Andrea

K1teach2 said:

How clever! And beautiful. Thank you.

Sherry Christiansen said:

That is a really good way to go it. I will be making some sweaters soon and am saving this to refer back. Made a baby sweater recently. And it was as you said, ok but could have been better. Well now I know! Thank you so much!

Diane said:

Thank you for sharing this clever and creative tip. I love that you are in Newfoundland. I live in New Hampshire in the US and learned how to knit 65 years ago from my Newfoundland Nana.

Anne said:

That is the nicest way to pick up a neckline I have seen. Thank you for your wonderfully clear tutorial.
Anne

Hilda said:

Thank you for this technique. I always love ways to improve the finished look. As to Kath’s question, can you clarify that you did not decrease after you picked up every stitch with the crochet technique. Also, what a lovely little cable collar!

Donna Nickerson said:

Thank you so much for sharing your wonderful idea.. I’m a self-tought knitter and am always looking for ways to expand my knowledge! Thanks again! Looking forward to trying!

Marthe said:

This is somthing you can apply to a lot of other edges that are uneven. thank you for showing it.

Andrea said:

Hi Hilda!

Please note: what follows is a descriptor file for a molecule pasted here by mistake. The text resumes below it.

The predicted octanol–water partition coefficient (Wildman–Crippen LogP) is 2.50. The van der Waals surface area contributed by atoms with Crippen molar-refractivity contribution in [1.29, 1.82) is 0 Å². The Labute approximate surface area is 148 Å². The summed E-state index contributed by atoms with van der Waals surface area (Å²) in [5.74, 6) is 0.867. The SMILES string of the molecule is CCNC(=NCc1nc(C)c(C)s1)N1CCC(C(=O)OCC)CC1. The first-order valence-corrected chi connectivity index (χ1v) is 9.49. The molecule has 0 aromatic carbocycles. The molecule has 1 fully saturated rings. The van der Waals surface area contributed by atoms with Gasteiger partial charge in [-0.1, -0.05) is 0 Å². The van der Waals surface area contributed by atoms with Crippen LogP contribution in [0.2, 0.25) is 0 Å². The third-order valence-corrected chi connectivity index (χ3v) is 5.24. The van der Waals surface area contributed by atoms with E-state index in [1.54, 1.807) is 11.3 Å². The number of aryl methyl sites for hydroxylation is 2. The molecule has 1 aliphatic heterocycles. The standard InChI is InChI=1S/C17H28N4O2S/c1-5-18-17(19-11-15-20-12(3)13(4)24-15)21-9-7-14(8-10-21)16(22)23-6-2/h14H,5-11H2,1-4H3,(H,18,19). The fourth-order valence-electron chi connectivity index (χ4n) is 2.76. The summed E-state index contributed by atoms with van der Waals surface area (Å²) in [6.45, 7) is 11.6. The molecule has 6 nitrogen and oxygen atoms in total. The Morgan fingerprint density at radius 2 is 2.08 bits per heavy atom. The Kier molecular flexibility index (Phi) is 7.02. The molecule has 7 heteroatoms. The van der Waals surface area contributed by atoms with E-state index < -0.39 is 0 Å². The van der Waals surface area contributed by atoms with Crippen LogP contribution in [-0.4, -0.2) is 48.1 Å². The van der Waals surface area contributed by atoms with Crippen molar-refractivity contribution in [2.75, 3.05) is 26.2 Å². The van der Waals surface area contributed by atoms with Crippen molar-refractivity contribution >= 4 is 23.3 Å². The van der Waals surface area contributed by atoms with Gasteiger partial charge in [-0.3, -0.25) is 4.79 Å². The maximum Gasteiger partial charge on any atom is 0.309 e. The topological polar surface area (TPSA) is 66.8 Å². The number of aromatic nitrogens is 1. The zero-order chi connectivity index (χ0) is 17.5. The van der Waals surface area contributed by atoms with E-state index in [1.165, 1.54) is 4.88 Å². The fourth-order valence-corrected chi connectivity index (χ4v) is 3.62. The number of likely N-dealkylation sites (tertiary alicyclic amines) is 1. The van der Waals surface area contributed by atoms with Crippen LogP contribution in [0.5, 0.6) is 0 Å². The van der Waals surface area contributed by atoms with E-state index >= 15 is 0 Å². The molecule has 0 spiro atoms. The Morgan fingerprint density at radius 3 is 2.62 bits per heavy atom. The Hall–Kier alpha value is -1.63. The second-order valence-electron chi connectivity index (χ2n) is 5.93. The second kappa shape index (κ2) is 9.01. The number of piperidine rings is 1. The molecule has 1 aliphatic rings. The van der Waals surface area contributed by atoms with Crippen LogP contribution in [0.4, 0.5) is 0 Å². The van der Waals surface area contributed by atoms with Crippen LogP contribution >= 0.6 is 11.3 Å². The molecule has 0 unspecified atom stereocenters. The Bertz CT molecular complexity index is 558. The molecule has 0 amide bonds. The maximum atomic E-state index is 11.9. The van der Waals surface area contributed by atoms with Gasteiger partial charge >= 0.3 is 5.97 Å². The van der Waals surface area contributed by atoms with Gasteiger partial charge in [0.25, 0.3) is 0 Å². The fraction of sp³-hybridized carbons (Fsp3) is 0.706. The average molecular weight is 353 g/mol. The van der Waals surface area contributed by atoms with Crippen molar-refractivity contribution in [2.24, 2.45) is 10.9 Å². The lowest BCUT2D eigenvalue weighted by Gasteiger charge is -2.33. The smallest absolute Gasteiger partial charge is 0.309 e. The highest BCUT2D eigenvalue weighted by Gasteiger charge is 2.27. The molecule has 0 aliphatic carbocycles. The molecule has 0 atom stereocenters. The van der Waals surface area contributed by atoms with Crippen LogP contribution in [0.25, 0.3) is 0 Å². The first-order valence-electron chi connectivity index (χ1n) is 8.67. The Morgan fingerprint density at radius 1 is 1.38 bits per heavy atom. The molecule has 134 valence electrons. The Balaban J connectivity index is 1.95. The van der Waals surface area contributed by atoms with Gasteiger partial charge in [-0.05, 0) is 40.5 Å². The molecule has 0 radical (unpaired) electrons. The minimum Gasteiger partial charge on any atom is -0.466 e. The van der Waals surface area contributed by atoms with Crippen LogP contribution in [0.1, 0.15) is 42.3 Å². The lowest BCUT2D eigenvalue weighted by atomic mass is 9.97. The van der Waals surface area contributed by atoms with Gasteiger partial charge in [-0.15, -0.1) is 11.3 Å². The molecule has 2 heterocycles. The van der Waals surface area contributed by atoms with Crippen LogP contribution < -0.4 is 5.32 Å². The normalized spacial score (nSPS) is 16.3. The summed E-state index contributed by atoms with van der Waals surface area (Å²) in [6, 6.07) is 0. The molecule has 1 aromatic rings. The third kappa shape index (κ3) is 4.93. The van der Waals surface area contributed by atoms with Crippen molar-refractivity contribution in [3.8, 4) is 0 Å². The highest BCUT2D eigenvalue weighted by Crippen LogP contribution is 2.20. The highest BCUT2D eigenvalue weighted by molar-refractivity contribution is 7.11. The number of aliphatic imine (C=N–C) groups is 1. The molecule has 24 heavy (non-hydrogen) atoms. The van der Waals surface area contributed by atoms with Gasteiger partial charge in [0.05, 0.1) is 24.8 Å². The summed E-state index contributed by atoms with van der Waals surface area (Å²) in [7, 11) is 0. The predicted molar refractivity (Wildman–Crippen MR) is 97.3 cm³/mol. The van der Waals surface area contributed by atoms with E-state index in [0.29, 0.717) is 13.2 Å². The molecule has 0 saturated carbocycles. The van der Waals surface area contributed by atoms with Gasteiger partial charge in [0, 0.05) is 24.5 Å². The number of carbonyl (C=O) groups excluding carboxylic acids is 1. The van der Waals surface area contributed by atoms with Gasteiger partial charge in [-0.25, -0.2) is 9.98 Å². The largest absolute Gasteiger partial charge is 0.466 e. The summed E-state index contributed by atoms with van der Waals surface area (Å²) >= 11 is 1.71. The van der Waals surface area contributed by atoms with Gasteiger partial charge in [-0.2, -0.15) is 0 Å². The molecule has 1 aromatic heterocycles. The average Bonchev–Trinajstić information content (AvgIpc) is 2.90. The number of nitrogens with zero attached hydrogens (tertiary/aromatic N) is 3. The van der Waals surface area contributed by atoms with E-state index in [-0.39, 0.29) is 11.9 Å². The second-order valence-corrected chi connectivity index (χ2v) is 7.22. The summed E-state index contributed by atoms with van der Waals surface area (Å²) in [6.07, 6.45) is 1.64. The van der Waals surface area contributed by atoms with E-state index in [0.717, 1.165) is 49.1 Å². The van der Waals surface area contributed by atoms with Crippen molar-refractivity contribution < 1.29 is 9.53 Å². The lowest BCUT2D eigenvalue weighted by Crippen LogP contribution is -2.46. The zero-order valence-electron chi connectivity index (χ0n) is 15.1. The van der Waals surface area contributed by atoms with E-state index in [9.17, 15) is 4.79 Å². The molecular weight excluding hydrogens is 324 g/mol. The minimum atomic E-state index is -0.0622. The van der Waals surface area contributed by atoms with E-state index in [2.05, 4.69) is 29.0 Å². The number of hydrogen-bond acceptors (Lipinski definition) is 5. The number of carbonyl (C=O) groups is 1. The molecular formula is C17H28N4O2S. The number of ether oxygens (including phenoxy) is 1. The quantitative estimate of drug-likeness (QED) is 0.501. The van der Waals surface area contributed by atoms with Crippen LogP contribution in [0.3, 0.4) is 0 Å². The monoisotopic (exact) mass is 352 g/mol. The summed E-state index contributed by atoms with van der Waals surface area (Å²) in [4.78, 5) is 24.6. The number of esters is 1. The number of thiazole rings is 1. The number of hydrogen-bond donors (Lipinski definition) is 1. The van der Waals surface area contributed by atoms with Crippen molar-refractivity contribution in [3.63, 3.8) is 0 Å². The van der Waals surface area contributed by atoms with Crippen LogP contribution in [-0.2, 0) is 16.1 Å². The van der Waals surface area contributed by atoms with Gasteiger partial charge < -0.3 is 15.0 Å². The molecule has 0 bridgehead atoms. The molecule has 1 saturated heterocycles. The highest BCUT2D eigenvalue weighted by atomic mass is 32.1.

For this particular pattern the opening for the neck is small so I did not decrease any. The crochet slip stitch has no give to it so I found that going in every stitch was necessary.
Thank you!
Andrea 😊

Kay Rothman said:

That’s a beautiful collar. Would you be able to share the pattern for it?

Andrea said:

Hi Kay!
This pattern is not yet released but stay tuned to Biscotte Yarn’s social media’s and email so you will be among the first to know when it’s releaesd! Thank you!!
Andrea😊

margie knits said:

Thank you

Katie said:

Would it be possible to slip the crochet chain stitches to a circular needle as you go?

Beryl J Drake said:

Hello Andrea,
It is a great idea and I will be using it. You have given us knitters very clear instructions on how to achieve it. Many thanks, Beryl

Francine said:

Hi Andrea:
I love this neckline.. I was thinking to use it on my Land & Sea. Is this pattern available yet? Thanks! Great instructions too.

Naoko said:

Thank you for sharing such a useful technique. Is the result similar to picking up the stitches by crochet cast on
method?

Beth Theis said:

Thanks so much for thinking up this technique and for sharing it. It really is a refinement and I’m grateful to add it to my techniques.

Bobbi said:

This way of picking up stitches looks fabulous. I think I might try it on a sweater for the button bands. Of course I’d only pick up every third stitch. Worth a try.

Stephanie said:

This is a great way to pick up the stitches!